Tuesday, November 07, 2017

A Conversation with Mystery Author Sheila Lowe

Omnimystery News: Author Interview with Sheila Lowe

We are delighted to welcome author Sheila Lowe to Omnimystery News today.

Sheila's seventh mystery in her Claudia Rose, Forensic Handwriting series, Written Off (Suspense Publishing; November 2017 trade paperback and ebook formats), is published today and we had the chance to catch up with her to talk a little more about it.

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Omnimystery News: How would you tweet a synopsis of Written Off?

Sheila Lowe
Photo provided courtesy of
Sheila Lowe

Sheila Lowe: Forensic handwriting expert goes to Maine in dead of winter, finds mentally unstable students, female serial killer, murdered professor.

OMN: Suppose your series character, Claudia Rose, were to interview you. What would her opening question be ... and your response?

SL: Claudia: “Why do you keep putting me in so many dire situations where I could get killed?”
Sheila: Because if I didn’t, there wouldn’t be a story, silly.

OMN: When starting a new book, what comes first: the storyline, the cast of characters, or something else?

SL: The title is always first and I build the story around the titles to some degree. Since I write a series, the main characters are always there: Claudia Rose, the protagonist, who is a forensic handwriting examiner. LAPD Homicide Detective Joel Jovanic, Claudia’s guy. Kelly Brennan, a family law attorney and Claudia’s BFF. Dr. Zebediah Gold, a semi-retired psychologist and Claudia’s former lover. Anabelle Giordano, the trouble teen who first appears in Written in Blood. They may not all show up in all the stories, but they will have an impact on the storylines.

OMN: You and your character are both handwriting experts. How much of your  professional life appears in your books?

SL: My character, Claudia Rose, is a forensic handwriting examiner whose work mirrors mine, so there are some situations that lend themselves to some scenes. For instance, much of a courtroom scene in Written in Blood was taken from a transcript in a case where I testified. Claudia faces an opposing document examiner who behaves unethically, which is something I have encountered. However, that’s not to say the bad expert in the book is actually based on a real person. On the other hand, the plots in each of the first four books started with a kernel of truth. I think of Dead Write (book four) as my revenge book. It’s about a religious cult that is very much like the religion in which I grew up—and thankfully got away from. I created a cult named the Temple of Brighter Light because whenever the original group was wrong in their predictions, their excuse was, “the light is always getting brighter.” I even gave an unattributed quote from their literature: “Brothers, we would not want to engage in independent thinking.” How scary is that?! And that was from real life.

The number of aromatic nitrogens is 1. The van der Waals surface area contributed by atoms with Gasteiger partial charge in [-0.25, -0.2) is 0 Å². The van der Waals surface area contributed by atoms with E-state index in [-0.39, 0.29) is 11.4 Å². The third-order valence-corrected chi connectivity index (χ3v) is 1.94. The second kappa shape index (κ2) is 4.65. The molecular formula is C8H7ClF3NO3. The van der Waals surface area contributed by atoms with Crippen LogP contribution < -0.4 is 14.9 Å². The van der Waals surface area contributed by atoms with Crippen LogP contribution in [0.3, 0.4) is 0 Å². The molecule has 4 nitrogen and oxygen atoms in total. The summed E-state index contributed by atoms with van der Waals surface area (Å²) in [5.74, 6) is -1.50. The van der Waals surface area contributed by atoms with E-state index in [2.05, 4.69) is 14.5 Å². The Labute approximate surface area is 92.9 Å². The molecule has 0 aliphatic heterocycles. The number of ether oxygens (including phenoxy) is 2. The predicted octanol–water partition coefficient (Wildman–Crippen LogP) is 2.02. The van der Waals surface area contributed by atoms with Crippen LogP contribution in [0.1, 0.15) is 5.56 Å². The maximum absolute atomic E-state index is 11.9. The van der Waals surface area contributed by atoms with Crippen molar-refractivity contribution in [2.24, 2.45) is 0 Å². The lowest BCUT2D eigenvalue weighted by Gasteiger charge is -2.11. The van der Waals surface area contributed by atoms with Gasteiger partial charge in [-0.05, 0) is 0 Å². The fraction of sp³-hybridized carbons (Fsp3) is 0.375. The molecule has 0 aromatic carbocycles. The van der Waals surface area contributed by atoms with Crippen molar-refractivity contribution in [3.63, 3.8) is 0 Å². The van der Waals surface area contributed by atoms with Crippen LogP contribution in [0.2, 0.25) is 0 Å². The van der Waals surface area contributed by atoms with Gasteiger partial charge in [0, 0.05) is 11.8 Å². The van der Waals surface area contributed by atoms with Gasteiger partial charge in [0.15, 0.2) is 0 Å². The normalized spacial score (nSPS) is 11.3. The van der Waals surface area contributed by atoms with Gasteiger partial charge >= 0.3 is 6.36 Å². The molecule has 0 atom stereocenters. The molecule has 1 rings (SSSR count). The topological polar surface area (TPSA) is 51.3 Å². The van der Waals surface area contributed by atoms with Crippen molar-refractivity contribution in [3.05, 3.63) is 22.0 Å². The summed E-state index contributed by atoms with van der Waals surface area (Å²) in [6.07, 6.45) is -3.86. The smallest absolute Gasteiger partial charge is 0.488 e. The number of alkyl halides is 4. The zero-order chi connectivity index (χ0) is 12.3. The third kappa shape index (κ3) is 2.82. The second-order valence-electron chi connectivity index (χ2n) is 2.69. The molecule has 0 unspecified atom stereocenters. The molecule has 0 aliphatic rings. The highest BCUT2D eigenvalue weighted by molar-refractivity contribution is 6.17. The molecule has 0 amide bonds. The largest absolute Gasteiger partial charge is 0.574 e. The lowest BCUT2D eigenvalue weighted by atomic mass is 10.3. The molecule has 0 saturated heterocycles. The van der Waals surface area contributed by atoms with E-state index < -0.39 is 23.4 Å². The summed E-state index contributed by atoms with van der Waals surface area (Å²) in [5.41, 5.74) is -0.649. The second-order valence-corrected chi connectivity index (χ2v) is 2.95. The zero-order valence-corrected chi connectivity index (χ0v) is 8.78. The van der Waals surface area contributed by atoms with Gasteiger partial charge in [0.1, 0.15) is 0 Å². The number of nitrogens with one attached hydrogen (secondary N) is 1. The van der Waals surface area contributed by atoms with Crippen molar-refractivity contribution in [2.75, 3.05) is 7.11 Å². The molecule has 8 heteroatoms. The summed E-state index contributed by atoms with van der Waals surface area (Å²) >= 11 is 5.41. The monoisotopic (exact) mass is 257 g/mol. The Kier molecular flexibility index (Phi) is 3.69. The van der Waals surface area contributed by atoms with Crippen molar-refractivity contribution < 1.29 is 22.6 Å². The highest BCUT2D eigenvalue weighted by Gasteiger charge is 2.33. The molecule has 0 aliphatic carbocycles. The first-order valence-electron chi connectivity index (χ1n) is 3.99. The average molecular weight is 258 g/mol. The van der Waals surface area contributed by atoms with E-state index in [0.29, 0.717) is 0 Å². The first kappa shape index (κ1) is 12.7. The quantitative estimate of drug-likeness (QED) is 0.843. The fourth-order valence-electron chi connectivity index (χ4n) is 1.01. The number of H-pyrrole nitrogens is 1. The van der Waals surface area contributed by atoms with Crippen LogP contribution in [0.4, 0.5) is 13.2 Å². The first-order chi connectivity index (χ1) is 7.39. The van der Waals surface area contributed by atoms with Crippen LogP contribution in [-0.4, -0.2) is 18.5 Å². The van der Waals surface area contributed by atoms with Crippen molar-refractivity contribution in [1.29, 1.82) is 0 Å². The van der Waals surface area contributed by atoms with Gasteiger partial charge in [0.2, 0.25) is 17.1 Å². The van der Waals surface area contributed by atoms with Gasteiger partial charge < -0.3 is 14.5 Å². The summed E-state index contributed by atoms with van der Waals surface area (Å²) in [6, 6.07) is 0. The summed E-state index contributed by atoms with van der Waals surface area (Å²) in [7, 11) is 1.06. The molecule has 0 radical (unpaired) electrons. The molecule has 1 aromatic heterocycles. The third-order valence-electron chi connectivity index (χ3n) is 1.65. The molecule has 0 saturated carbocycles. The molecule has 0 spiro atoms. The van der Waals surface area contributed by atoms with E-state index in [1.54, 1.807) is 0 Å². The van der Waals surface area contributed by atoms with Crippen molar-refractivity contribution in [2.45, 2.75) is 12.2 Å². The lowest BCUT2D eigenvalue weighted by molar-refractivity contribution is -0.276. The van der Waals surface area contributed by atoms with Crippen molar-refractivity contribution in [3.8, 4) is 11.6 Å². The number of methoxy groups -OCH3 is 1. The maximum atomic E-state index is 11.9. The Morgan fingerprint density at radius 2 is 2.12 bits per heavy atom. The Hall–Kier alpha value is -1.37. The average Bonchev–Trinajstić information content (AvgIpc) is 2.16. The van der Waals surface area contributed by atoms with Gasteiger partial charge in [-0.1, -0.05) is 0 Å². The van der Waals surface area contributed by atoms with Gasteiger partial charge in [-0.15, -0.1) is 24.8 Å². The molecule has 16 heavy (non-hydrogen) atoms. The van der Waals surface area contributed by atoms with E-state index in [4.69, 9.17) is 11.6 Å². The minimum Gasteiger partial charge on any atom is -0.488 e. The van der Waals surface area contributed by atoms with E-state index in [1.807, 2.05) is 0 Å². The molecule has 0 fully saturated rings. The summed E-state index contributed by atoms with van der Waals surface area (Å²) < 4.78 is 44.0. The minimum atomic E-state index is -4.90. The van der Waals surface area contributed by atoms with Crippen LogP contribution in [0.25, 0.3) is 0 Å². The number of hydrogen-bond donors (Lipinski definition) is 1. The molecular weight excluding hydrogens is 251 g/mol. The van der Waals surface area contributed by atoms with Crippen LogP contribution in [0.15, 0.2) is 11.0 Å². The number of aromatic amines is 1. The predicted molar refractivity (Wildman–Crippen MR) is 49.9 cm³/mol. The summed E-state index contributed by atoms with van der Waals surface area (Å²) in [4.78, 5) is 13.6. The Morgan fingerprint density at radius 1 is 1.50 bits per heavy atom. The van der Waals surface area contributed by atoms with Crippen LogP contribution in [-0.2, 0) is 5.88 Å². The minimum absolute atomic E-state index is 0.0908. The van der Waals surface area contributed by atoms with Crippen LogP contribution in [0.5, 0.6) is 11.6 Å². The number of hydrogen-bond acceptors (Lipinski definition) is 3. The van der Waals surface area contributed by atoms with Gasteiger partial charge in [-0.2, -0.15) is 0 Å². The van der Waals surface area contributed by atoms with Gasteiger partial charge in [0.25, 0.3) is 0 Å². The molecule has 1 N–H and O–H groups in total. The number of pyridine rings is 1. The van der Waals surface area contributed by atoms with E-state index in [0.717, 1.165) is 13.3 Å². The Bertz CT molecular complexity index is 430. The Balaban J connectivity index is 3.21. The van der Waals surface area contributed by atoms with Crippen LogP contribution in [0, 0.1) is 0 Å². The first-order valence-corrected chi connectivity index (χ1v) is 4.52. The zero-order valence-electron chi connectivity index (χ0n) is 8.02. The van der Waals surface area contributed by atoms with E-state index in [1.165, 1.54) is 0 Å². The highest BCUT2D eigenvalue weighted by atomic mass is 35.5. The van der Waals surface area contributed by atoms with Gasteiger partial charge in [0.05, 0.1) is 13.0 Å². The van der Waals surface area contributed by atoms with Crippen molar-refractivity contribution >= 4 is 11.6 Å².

OMN: Where do you most often find yourself writing?

SL:  As I write this I’m sitting at my desk, which my friends have dubbed the Command Center. That’s because my desk looks like it came out of Star Trek. It’s a large semi-circle with three big computer monitors. I don’t have a separate office, but work at one end of my fairly large kitchen. Behind me is a long counter with shelves above it and above that are cabinets that hide a lot of untidy office supplies. The window is to my left, and under that is my printer, a small filing cabinet, and a cabinet I lucked out on at Bed, Bath & Beyond. It’s got two shelves and a glass front. I’d seen it on line and thought it was a pretty good price, but when I went to pick it up, it was being discontinued and slashed to around $50. Can’t beat that.

OMN: What are some of your outside interests or hobbies? And do any of these find their way into your books?

SL: Hobbies? Everything in my life has to do with handwriting. I’m an all-work-little-play type of person. I know, I know, I should be more balanced. I did used to play a lot of Scrabble with the man in my life, but he died suddenly last December, and since then I only play occasionally with a girlfriend. I did recently go to a symposium out of state, where I wasn’t in charge. For me, that was relaxation.